REANA


Overview

REANA is a reproducible research data analysis platform developed at CERN. It is considered for Analysis Preservation in PHENIX due to the following features:

REANA workflows can be represented as Directed Acyclic Graphs which is reflected in the YAML schema based on the Common Workflow Language (CWL). Each computational component of a workflow may require a separate and distinct Docker container, although individual steps can be as simple as a shell command writing a comment to a log file, in which case containers would be redundant.

Execution of workflows in REANA requires a properly configured REANA cluster. One such cluster is available to CERN users, and there are instances at other institutions. There is also a test instance currently being evaluated at BNL and it is available on the internal BNL network only. Access to REANA clusters is controlled by their administrators granting access tokens to qualified users. The user interacts with a REANA cluster via its network interface (HTTPS), either via the Web GUI for a quick overview of workflows in various stages of execution, or the CLI client which affords the user full access to all REANA functions. The client also makes it possible to use an automated agent for interaction with the system by scripting various actions.

Getting Started

To be able to access a REANA cluster the user must be issued an access token by the administrators (this may be specific to each institution hosting its REANA facility and typically involves visiting the requisite Web page). REANA client must be installed on the user’s machine. It is a Python-based tool so optimally this is done via the “virtual environment” mechanism:

# create new virtual environment
virtualenv ~/.virtualenvs/reana
source ~/.virtualenvs/reana/bin/activate
# install reana-client (may need sudo)
pip install reana-client

The “activate” step will be necessary if a new shell/window is created for interacting with REANA. A SSH tunnel is required to access the REANA cluster at BNL. Assuming a token has been obtained and a SSH tunnel established on port 30443 a test session might look like this:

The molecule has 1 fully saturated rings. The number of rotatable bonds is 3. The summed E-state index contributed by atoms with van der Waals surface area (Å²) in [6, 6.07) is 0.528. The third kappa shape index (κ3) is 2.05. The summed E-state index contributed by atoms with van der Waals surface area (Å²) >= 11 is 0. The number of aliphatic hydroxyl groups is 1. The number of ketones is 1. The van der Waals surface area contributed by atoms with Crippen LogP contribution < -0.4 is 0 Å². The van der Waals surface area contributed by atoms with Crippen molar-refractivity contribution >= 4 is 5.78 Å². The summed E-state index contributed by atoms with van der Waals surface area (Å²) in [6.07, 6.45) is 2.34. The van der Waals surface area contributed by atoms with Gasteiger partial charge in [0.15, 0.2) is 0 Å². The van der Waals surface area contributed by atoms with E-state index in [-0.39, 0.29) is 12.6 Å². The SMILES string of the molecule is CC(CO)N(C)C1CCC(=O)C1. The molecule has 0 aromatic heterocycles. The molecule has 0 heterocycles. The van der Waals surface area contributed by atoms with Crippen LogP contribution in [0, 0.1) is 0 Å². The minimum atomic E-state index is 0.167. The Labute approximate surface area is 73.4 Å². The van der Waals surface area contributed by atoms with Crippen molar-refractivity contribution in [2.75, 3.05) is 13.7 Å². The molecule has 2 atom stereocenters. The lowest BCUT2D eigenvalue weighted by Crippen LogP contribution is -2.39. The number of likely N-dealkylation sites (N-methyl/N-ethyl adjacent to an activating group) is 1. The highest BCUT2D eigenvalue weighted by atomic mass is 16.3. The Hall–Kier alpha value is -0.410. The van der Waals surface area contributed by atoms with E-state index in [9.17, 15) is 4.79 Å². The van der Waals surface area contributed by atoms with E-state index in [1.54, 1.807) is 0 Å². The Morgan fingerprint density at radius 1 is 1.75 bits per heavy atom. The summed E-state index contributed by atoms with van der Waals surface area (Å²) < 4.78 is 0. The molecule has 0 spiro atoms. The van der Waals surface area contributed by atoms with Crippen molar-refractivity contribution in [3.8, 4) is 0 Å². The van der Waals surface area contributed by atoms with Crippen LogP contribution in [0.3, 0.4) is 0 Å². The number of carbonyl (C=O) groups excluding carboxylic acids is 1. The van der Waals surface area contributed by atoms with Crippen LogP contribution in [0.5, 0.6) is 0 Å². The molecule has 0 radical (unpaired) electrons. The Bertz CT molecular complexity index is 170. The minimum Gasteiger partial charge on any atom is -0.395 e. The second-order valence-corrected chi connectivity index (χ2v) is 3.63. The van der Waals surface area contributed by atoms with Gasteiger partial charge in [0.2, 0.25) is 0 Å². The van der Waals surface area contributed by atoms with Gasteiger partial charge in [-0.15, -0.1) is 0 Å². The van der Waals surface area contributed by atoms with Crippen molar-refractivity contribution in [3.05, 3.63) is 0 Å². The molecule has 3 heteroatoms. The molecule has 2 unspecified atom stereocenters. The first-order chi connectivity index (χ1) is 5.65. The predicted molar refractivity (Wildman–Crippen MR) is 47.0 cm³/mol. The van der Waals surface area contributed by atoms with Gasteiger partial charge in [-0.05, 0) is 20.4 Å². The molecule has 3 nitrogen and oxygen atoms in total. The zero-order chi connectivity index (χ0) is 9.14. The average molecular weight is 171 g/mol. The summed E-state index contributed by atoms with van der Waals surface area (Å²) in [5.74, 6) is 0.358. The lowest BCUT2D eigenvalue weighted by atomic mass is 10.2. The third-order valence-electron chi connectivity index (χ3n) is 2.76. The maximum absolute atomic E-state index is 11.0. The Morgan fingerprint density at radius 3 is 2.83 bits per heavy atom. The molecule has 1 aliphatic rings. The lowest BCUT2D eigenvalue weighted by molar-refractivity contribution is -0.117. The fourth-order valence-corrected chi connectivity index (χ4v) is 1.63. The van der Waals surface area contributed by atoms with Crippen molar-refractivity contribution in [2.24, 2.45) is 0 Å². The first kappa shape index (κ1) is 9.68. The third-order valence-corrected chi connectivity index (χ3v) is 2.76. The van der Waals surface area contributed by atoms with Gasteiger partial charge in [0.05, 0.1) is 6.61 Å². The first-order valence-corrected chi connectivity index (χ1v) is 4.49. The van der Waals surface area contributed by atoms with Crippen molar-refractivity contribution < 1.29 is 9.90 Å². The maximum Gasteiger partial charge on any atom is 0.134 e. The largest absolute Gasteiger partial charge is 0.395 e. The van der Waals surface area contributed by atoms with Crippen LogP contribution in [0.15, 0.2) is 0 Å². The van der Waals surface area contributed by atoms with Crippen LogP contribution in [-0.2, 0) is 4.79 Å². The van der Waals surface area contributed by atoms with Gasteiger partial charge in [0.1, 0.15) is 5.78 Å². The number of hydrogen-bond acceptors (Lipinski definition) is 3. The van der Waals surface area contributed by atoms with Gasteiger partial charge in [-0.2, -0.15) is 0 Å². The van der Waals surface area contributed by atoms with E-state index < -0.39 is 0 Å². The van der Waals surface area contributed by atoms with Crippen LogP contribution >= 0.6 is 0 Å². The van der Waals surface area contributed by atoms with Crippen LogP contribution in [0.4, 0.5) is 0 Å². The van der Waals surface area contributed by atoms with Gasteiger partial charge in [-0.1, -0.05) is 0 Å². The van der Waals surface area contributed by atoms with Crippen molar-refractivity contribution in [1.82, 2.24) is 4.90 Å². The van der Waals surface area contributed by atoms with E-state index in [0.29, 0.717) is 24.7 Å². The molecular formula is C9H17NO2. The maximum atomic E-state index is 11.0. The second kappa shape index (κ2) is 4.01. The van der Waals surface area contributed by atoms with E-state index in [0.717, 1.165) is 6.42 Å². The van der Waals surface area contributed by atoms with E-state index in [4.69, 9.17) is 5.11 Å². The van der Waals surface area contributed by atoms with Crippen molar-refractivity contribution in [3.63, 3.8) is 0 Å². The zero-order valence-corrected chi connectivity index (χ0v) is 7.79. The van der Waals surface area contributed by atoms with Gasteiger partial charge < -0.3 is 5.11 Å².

# set REANA environment variables for the client
export REANA_SERVER_URL=https://localhost:30443
export REANA_ACCESS_TOKEN=________ # user's REANA token
# clone and run a simple analysis example
git clone https://github.com/reanahub/reana-demo-root6-roofit
cd reana-demo-root6-roofit
reana-client run -w root6-roofit

By default the client will look up the workflow definition from the file reana.yaml found in the current folder. The -w option (“workflow”) simply defines the handle/name by which this workflow will be know to the system. The name can be anything. To specify a different workflow definition file and a different name one might use something like

reana-client run -f my_workflow_file.yaml -w my_custom_workflow_name

Progress of REANA workflows can be tracked in the Web-based GUI provided by each cluster or via the CLI, reana-client. Likewise, outputs files generated by the workflows (including the example above) are available for download both via the GUI and the CLI. If a workflow is no longer useful it can be deleted from the REANA system:

reana-client delete -w my_custom_workflow_name
Useful Options

List of (many) commands that can be used with the client can be easily referenced by using its --help option. There are also other options, some of the more useful ones are listed here (mostly overriding default values):

-w name of the workflow
-t access token
-f file (default is "reana.yaml")
-o path to the directory where the files are to be downloaded
Caveats

One of the available options in the definition of a REANA workflow is directories. This option is not mandatory and performs a helper function in cases when contents of a whole directory should be staged to the workspace of a running REANA process. This can have unintended consequences, for example an attempt to stage a massive AFS folder or some other file system with inherent latency or of a large size may result in a lot of network traffic on the submitting host and the whole process taking an unreasonably long time. Issues with storage quotas on the REANA cluster are also possible. Caution must be exercised.